It’s almost here, guys! Flying cars! Jetpacks! Hoverboards! Or so we’ve been promised. It seems these technologies are always just two years away. At least that’s what the media keeps telling us.
Today we’re looking at promises for the near-future that haven’t quite arrived yet. We want so desperately to believe that they’re just over the horizon! But we really wish that the horizon would stop moving on us.
Every six months or so, the media run stories about how YOUR FLYING CAR IS ALMOST HERE! Just two more years, they promise. Just two more years and you’ll be flying like George Jetson. Except those two years keeps getting pushed back.
Flying cars have been a futurist staple Paul Moller and companies like Transition have kept promising that soon they will become a mainstream reality. But until half of world has a Flying DeLorean in the garage, we’re not ready to call this one realised.
We’re living in 2015 — the year Marty and Doc travelled to in Hendo hoverboard was coming soon.
The only problem? The Hendo hoverboard is little more than a PR stunt for the inventors to raise money for their real goal: Levitation in architecture for earthquake-proofing. That’s right. Even if the Hendo wasn’t incredibly noisy, difficult to control and only worked on special surfaces, we’d still be waiting for quite a while for that hoverboard to become mainstream. Don’t get your hopes up just yet.
The promise that we’d one day have a humanoid robot butler is older than the word robot itself. Who wouldn’t want their very own Rosey the Robot to cook meals for them or pick up their dirty socks? I know I would! But humanoid robots are hard work. They still have incredible obstacles ranging from battery life to problems with just general dexterity.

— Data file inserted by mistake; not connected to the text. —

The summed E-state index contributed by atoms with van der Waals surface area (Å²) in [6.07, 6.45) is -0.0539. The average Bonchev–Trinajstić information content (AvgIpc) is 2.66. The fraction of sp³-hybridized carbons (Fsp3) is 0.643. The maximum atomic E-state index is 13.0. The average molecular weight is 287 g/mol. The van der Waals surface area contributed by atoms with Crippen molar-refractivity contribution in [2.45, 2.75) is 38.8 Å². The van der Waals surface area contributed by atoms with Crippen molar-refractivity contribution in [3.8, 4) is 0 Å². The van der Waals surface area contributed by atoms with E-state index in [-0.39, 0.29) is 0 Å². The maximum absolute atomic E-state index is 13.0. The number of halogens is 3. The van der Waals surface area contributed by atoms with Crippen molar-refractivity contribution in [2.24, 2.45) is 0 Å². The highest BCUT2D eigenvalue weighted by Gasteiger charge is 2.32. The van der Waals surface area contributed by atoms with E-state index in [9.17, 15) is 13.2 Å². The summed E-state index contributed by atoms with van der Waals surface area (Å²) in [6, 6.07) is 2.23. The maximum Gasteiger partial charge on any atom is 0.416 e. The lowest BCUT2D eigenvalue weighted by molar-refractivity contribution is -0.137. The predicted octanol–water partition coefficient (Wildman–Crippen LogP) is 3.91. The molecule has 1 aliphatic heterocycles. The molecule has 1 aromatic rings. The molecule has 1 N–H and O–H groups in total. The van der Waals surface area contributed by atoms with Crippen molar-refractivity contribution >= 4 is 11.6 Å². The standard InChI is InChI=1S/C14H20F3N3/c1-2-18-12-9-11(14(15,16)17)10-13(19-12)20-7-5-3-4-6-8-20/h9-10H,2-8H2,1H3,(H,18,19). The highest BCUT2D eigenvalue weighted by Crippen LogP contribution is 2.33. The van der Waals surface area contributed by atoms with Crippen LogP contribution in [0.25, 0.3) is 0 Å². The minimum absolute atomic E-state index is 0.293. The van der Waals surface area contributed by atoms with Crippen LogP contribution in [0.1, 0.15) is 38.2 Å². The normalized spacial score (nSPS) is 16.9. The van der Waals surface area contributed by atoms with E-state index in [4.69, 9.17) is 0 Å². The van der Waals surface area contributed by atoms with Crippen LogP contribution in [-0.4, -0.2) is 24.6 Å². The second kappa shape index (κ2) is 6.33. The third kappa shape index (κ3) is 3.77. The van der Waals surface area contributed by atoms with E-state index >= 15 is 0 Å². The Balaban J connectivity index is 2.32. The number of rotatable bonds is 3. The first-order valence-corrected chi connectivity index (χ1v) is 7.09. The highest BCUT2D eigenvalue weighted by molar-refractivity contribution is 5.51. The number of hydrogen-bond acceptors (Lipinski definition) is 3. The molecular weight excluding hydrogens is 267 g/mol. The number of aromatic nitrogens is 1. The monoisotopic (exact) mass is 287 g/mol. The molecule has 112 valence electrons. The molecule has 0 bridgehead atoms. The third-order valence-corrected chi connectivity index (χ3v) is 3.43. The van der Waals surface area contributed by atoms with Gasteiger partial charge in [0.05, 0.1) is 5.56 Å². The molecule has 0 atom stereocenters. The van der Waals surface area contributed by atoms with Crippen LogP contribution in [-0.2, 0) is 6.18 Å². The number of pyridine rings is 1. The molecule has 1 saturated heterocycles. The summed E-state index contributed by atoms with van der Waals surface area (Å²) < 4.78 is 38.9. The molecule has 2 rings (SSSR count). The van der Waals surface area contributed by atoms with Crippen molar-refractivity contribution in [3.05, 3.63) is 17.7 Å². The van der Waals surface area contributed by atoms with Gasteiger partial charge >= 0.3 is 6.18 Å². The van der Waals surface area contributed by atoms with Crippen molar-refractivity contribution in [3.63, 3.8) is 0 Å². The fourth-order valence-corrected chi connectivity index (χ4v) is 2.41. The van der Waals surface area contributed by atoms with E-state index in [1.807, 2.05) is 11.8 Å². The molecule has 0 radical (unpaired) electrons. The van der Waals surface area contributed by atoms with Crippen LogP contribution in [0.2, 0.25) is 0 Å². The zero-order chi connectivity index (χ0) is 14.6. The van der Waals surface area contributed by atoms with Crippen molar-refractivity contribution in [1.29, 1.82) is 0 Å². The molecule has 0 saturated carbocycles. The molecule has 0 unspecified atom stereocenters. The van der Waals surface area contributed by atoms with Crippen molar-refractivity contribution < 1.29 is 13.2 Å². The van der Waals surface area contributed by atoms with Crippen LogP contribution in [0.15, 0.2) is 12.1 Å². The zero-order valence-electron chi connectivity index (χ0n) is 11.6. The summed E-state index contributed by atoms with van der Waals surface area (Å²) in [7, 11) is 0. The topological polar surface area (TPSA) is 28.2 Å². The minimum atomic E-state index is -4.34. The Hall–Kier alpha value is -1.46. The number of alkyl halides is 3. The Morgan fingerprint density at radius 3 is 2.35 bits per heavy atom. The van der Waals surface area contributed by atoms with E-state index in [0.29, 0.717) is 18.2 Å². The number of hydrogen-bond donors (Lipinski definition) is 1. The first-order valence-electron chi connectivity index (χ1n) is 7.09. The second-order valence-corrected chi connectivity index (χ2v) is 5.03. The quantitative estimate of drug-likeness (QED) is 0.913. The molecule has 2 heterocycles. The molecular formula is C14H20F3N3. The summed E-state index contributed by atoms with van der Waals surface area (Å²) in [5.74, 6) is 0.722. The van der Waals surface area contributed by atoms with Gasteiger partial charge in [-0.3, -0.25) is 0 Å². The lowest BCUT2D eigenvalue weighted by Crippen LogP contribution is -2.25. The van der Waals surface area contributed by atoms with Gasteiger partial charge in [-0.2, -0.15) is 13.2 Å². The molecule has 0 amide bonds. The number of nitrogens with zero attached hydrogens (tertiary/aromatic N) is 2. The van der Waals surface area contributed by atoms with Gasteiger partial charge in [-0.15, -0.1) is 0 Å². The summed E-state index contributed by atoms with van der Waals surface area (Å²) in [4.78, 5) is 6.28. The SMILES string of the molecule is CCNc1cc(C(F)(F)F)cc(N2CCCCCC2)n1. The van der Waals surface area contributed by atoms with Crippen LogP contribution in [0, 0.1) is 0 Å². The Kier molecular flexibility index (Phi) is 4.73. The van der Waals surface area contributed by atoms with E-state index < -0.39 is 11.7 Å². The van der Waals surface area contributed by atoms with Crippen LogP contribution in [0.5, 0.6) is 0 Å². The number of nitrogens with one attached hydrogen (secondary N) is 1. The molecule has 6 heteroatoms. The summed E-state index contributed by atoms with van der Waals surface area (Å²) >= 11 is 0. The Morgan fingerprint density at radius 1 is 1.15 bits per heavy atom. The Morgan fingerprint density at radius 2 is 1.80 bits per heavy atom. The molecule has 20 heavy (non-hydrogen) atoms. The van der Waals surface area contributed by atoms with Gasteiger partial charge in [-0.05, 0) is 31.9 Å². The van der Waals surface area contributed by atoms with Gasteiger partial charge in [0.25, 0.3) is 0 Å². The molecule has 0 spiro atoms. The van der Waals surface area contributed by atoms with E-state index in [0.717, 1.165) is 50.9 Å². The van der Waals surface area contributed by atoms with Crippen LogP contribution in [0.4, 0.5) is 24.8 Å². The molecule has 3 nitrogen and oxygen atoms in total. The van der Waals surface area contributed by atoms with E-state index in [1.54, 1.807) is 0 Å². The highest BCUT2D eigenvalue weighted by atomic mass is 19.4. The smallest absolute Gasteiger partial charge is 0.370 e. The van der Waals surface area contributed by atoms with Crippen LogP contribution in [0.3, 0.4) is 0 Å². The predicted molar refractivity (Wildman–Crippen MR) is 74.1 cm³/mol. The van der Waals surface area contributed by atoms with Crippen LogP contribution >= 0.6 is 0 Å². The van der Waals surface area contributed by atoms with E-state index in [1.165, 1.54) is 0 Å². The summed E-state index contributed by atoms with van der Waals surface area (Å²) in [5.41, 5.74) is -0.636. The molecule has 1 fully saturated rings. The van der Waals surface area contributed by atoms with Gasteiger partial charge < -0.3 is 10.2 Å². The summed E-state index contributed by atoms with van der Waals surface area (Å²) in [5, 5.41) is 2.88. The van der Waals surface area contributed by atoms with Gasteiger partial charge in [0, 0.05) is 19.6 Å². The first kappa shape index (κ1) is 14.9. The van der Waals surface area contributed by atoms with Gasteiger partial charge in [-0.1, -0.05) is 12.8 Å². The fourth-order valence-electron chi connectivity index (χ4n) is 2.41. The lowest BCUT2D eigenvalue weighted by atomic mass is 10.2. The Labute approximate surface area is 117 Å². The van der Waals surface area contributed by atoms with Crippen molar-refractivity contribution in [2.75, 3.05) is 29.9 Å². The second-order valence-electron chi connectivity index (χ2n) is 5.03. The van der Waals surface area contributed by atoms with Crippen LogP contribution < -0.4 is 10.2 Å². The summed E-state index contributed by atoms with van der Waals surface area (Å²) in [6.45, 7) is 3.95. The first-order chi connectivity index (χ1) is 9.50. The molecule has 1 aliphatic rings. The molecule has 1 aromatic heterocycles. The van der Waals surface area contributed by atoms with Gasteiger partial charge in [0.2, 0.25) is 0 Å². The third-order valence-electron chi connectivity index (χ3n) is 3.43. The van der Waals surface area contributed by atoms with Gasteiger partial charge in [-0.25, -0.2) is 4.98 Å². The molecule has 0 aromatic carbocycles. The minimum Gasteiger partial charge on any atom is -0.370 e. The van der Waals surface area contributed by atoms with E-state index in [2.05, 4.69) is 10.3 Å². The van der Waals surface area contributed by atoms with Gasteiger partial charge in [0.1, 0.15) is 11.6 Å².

Agencies like DARPA and companies like Google have made tremendous strides in humanoid robot technology. But before we invite robots into our homes to help feed us salty snacks, we’re going to have to make sure they’re a bit more delicate than the robot pictured above.
The jetpack is one of those technologies that, much like the flying car, we’ve had since midcentury. The only problem? Just like the flying car, it’s tremendously wasteful.
Sure, you can zip around for about 30 seconds. And it looks really really cool! But we have yet to devise an energy source to propel a person into the air that won’t run out after a mere minute. Oh, not to mention that whole safety thing.
There’s no technology that ebbs and flows quite like virtual reality. Unlike the flying car, various versions of VR headsets have actually come to market in a semi-serious way. But can they achieve mainstream success?
Facebook’s purchase of Oculus gives many hope that ubiquitous VR is just around the corner. And I hope they’re right! But consider me a sceptic until we have a way to make those headsets a bit more… compact.
The driverless car has a long, painful history. We’ve been waiting on this one since at least the 1930s. But making a fully autonomous driverless car that’s safe and reliable is incredibly difficult. Just ask the people at DARPA who were trying to make one at a secret government facility back in the 1980s.
Thanks to companies like Google, the DARPA Challenge, and just about every car company in the world, the fully automated driverless car feels as close as ever. But promises of “just two more years” feel a bit premature. We’ve nearly cracked this nut. But sadly we have quite a while before the completely driverless car becomes mainstream. Until then the only thing we can say for sure is that we’ll see plenty of articles promising that the driverless car is “just two years away!”
I legitimately hope I’m wrong about every single one of these. I’d love a robot butler right now! And driverless cars really would be neat! But despite our popular conception of technological development, progress is painfully slow. That’s just the way things work.
Tech’s march through history is incremental and rarely materialises precisely as it was envisioned. That’s the fun of the future! But it’s also what makes it so incredibly frustrating.